OBJETIVO: Describir las características de la mortalidad por cardiopatía isquémica en Chile y su evolución temporal, e identificar los factores asociados a mortalidad extrahospitalaria por esta patología entre 1997 y 2007. MÉTODOS. Estudio de serie temporal que utiliza las bases de defunciones del Departamento de Estadísticas e Información en Salud entre 1997 y 2007. De un total de 917 029 muertes notificadas, se seleccionaron aquellas cuya causa primaria fue cardiopatía isquémica (códigos I20 a I25 de la CIE-10). Se calcularon tasas crudas y ajustadas por edad y sexo para analizar la tendencia. Se analizaron las características de la mortalidad según el lugar de defunción, evaluando posibles factores asociados a mortalidad extrahospitalaria (casa/habitación u otro lugar), incluidos edad, ruralidad, estado civil, educación y sexo, así como el efecto de la incorporación del infarto agudo al miocardio a la ley de garantías en salud (GES), con regresión binomial. RESULTADOS: Durante el período estudiado se notificaron 87 342 muertes por cardiopatía isquémica, de las cuales 57,7% eran hombres y 59,5% ocurrieron fuera del hospital. La tasa de mortalidad ajustada por edad disminuyó de 52,9 a 40,4 por 100 000 habitantes. Los factores asociados a mortalidad extrahospitalaria en hombres fueron ruralidad, riesgo relativo (RR) 1,24 (1,21-1,27); edad mayor a 70 años, RR 1,03 (1,01-1,05); estado civil soltero, RR 1,10 (1,08-1,12), mientras que en las mujeres los valores correspondientes fueron 1,13 (1,10-1,18); 1,31 (1,27-1,36) y 1,07 (1,04-1,09). La adopción de la GES se asoció con un aumento en el porcentaje de muertes intrahospitalarias en mujeres, RR 0,95 (0,92-0,97). CONCLUSIONES: †La mortalidad por cardiopatía isquémica en Chile ha disminuido. El mayor porcentaje de las muertes ocurren fuera de hospitales o clínicas. Los factores asociados a mortalidad extrahospitalaria en ambos sexos fueron edad avanzada, estado civil soltero y ruralidad.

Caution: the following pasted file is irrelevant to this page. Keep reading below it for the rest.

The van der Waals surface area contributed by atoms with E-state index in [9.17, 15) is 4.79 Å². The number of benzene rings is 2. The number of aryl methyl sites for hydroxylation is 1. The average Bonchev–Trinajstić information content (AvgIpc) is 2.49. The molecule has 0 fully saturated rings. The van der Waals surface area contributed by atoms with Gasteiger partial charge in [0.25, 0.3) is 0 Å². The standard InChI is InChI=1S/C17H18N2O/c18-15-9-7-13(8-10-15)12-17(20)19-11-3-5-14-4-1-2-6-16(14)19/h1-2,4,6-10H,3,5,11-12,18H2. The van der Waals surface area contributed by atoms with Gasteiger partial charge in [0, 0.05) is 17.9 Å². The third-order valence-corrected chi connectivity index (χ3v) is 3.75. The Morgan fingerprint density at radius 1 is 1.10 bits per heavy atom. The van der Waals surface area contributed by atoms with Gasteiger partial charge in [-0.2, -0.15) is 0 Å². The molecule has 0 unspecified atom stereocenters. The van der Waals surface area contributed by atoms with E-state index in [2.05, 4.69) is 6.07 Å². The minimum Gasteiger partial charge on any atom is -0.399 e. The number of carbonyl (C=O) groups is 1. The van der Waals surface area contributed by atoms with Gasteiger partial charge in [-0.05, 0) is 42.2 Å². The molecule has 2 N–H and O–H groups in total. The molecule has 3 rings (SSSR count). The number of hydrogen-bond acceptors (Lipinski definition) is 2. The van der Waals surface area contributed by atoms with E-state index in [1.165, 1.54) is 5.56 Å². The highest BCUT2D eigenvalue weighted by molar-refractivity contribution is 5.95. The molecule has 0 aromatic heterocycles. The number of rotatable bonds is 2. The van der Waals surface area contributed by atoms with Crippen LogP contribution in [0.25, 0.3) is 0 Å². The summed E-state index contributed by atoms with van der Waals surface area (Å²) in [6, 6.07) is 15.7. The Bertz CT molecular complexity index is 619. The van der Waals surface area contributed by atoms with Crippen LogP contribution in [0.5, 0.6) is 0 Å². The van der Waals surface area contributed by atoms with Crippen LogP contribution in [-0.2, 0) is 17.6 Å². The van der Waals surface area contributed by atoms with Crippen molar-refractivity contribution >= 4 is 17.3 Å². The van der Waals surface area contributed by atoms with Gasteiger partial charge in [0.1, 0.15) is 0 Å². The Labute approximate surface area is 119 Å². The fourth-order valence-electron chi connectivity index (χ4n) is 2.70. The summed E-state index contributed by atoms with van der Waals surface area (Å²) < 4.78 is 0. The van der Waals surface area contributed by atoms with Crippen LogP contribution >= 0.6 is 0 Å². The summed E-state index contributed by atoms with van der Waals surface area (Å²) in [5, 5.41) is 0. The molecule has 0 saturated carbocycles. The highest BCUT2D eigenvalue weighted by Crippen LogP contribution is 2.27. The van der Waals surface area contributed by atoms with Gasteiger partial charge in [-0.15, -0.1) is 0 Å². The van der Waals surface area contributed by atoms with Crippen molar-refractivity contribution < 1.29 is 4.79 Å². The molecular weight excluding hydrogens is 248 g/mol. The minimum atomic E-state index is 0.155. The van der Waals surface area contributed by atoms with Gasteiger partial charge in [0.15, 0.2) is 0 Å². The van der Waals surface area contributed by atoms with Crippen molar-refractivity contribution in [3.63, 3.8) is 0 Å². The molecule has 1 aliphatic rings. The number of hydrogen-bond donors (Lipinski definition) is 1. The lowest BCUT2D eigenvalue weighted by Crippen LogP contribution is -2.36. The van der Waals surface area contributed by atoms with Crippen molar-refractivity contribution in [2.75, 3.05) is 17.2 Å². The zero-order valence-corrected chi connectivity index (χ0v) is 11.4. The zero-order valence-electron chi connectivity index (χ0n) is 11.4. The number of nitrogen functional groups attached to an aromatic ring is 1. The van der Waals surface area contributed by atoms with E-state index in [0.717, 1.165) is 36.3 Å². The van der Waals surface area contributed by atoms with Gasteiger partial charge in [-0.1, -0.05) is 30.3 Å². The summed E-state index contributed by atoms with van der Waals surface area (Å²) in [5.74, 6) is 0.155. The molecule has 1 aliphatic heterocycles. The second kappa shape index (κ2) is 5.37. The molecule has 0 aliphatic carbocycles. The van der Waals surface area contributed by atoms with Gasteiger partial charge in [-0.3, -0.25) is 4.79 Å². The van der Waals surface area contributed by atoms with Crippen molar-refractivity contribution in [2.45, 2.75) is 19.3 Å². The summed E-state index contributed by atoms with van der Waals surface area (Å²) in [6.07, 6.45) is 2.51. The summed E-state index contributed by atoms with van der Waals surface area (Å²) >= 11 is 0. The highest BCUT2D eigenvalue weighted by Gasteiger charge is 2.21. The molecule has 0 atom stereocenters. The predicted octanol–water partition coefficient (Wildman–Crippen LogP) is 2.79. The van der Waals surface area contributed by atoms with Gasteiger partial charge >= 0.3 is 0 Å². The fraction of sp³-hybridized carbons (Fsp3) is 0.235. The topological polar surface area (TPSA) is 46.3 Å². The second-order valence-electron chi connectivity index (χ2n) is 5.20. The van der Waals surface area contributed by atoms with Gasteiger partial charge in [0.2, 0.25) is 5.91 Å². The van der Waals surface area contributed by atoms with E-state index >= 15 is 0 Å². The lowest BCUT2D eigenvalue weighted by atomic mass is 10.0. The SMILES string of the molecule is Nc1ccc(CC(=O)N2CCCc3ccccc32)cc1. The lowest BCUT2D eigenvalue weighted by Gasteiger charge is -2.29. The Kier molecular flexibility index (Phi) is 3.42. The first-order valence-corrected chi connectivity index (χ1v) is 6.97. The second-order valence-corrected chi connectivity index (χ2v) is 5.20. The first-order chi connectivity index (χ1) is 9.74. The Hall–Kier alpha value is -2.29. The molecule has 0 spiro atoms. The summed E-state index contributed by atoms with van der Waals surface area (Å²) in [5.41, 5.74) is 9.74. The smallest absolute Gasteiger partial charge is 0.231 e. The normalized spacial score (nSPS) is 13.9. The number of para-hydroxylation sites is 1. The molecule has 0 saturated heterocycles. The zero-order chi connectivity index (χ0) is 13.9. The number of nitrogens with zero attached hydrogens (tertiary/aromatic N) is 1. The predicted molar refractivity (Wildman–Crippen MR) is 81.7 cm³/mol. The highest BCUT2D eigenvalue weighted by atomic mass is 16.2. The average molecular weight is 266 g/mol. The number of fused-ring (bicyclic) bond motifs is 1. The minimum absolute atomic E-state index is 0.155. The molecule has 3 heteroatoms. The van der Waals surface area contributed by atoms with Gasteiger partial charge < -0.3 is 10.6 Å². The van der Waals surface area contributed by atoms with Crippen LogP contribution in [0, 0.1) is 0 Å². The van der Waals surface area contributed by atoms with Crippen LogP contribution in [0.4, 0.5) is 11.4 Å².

Background: There is a worldwide tendency towards a reduction in the rates of deaths due to cirrhosis. In Chile, a decrease in the number of hospital admissions due to this disease has been recorded. Aim: To assess general characteristics and temporal evolution of liver cirrhosis mortality in Chile between 1990 and 2007. Material and Methods: National death records and population databases were reviewed. Crude and age-adjusted mortality rates for alcoholic and non-alcoholic cirrhosis were calculated, evaluating their evolution in the study period and the relative risk by gender. Results: In the study period, 44,894 deaths caused by cirrhosis were recorded. Mortality rate was 16.6 deaths per 100,000 inhabitants. 54% of deaths were attributed to non-alcoholic cirrhosis. There was a reduction in mortality rates for both types of cirrhosis. Males accounted for 83 and 65% of deaths caused by alcoholic and non-alcoholic cirrhosis, respectively. The figures for relative risk of death were 5 and 1.9, respectively. Conclusions: Alcoholic cirrhosis was the preponderant cause among liver cirrhosis deaths. A decrease in mortality rates was observed in the study period. Improvements in disease treatment and control could possibly explain this trend.